Assessing disease severity of patients with active TB

Cavitation status and bacterial burden in sputum are consistently emerging as correlates of disease outcome42,43. According to the current American Thoracic Society/CDC/Infectious Diseases Society of America Clinical Practice Guidelines69, therapy for 9 months is recommended to treat extensive cavitary TB as well as for patients with positive sputum cultures persisting at 2 months. Extended treatment duration is also considered for patients with low body mass index, smokers, individual with diabetes, and individuals with HIV-1. Recently, an in-depth analysis of clinical trial data has revealed that patients with non-cavitary TB, infected with drug-susceptible M. tuberculosis and with a low sputum burden could successfully complete therapy within 4 rather than 6 months. This opens up the possibility for a stratified approach that would tailor treatment duration based on initial disease severity (high bacterial burden in sputum and cavitary disease) as an alternative to the standard 6-month duration for treatment43. Shortening treatment when appropriate would improve completion rates and provide welcome relief to health-care systems. Markers such as presence of cavities and bacterial load in sputum can be assessed in resource-limited settings and could be rapidly validated if their correlation with treatment duration were systematically integrated in clinical trials70. Pending formal validation, the remaining challenge is the implementation of new flexible treatment guidelines on a global scale given burden inequalities and unique treatment challenges in distinct regions and subcontinents.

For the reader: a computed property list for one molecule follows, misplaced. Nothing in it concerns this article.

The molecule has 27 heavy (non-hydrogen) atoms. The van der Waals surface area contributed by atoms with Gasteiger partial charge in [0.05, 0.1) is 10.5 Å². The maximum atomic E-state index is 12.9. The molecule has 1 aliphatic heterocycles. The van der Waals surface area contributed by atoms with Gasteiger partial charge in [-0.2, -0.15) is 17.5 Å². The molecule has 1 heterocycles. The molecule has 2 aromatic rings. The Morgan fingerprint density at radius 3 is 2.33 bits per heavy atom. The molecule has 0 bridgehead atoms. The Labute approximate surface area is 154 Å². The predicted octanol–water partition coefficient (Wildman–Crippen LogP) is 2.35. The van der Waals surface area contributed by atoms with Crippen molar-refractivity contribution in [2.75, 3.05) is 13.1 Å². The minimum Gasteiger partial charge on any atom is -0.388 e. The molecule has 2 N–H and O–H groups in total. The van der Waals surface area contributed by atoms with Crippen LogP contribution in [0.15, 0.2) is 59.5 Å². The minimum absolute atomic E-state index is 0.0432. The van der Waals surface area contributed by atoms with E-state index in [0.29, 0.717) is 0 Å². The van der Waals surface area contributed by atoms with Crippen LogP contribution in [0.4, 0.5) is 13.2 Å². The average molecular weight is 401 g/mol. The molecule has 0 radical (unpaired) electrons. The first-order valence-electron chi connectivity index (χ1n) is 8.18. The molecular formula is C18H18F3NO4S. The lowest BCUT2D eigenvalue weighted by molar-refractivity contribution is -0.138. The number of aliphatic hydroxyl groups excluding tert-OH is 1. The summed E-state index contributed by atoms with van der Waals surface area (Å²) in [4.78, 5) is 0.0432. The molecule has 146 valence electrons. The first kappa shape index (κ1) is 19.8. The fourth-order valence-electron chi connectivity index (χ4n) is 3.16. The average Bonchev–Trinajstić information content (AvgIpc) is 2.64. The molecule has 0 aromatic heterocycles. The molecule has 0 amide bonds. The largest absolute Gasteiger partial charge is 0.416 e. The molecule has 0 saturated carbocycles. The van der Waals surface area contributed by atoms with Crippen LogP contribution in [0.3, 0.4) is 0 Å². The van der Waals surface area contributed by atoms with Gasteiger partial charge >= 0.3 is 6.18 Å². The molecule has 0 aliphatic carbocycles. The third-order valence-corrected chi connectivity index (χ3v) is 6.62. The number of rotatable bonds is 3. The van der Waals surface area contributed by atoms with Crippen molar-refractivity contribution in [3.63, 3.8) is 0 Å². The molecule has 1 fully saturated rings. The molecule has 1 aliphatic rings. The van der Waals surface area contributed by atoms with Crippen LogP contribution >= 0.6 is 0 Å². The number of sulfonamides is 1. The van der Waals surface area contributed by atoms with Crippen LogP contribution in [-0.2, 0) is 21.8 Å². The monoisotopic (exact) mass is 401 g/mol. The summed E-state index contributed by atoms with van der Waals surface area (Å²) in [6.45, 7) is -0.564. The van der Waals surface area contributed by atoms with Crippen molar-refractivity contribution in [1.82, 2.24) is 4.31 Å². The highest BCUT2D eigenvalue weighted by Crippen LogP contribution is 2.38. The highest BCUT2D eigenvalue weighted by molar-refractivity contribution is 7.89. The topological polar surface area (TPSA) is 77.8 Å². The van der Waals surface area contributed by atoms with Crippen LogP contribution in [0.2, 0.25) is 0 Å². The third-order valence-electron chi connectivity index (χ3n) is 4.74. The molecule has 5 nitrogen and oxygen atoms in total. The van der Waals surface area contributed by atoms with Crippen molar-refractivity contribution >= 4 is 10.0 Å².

Understanding drug tolerance